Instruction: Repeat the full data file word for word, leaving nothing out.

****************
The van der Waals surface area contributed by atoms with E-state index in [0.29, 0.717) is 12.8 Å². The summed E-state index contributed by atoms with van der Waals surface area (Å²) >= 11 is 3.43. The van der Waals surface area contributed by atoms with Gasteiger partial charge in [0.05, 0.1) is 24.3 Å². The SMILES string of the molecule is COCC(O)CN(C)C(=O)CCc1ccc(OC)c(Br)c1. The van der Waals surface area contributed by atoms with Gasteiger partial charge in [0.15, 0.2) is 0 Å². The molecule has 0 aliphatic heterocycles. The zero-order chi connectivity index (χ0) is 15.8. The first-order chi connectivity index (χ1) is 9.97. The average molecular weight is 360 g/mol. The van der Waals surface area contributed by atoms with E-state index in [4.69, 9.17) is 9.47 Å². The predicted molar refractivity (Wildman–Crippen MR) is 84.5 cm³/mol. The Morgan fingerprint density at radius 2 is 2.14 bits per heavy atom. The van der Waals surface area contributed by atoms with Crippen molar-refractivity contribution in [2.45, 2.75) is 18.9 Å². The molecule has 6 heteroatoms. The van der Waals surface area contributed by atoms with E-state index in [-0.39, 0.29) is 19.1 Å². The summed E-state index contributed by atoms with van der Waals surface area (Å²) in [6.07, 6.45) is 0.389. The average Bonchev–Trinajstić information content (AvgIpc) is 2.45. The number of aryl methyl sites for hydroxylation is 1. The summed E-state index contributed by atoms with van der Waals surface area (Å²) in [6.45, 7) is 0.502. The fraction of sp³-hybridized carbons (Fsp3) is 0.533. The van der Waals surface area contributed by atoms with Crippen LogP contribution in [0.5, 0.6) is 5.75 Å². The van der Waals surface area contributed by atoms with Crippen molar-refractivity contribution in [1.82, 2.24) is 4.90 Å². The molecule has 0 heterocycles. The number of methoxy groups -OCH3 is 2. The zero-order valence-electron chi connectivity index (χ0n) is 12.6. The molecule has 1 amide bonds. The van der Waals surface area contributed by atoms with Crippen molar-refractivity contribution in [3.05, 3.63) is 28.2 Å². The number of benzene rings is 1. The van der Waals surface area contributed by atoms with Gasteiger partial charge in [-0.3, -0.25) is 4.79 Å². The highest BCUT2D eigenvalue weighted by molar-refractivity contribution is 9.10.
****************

The van der Waals surface area contributed by atoms with E-state index in [0.29, 0.717) is 12.8 Å². The summed E-state index contributed by atoms with van der Waals surface area (Å²) >= 11 is 3.43. The van der Waals surface area contributed by atoms with Gasteiger partial charge in [0.05, 0.1) is 24.3 Å². The SMILES string of the molecule is COCC(O)CN(C)C(=O)CCc1ccc(OC)c(Br)c1. The van der Waals surface area contributed by atoms with Gasteiger partial charge in [0.15, 0.2) is 0 Å². The molecule has 0 aliphatic heterocycles. The zero-order chi connectivity index (χ0) is 15.8. The first-order chi connectivity index (χ1) is 9.97. The average molecular weight is 360 g/mol. The van der Waals surface area contributed by atoms with E-state index in [4.69, 9.17) is 9.47 Å². The predicted molar refractivity (Wildman–Crippen MR) is 84.5 cm³/mol. The Morgan fingerprint density at radius 2 is 2.14 bits per heavy atom. The van der Waals surface area contributed by atoms with Crippen molar-refractivity contribution in [2.45, 2.75) is 18.9 Å². The molecule has 6 heteroatoms. The van der Waals surface area contributed by atoms with E-state index in [-0.39, 0.29) is 19.1 Å². The summed E-state index contributed by atoms with van der Waals surface area (Å²) in [6.07, 6.45) is 0.389. The average Bonchev–Trinajstić information content (AvgIpc) is 2.45. The number of aryl methyl sites for hydroxylation is 1. The summed E-state index contributed by atoms with van der Waals surface area (Å²) in [6.45, 7) is 0.502. The fraction of sp³-hybridized carbons (Fsp3) is 0.533. The van der Waals surface area contributed by atoms with Crippen LogP contribution in [0.5, 0.6) is 5.75 Å². The van der Waals surface area contributed by atoms with Crippen molar-refractivity contribution in [1.82, 2.24) is 4.90 Å². The molecule has 0 heterocycles. The number of methoxy groups -OCH3 is 2. The zero-order valence-electron chi connectivity index (χ0n) is 12.6. The molecule has 1 amide bonds. The van der Waals surface area contributed by atoms with Crippen molar-refractivity contribution in [3.05, 3.63) is 28.2 Å². The number of benzene rings is 1. The van der Waals surface area contributed by atoms with Gasteiger partial charge in [-0.3, -0.25) is 4.79 Å². The highest BCUT2D eigenvalue weighted by molar-refractivity contribution is 9.10.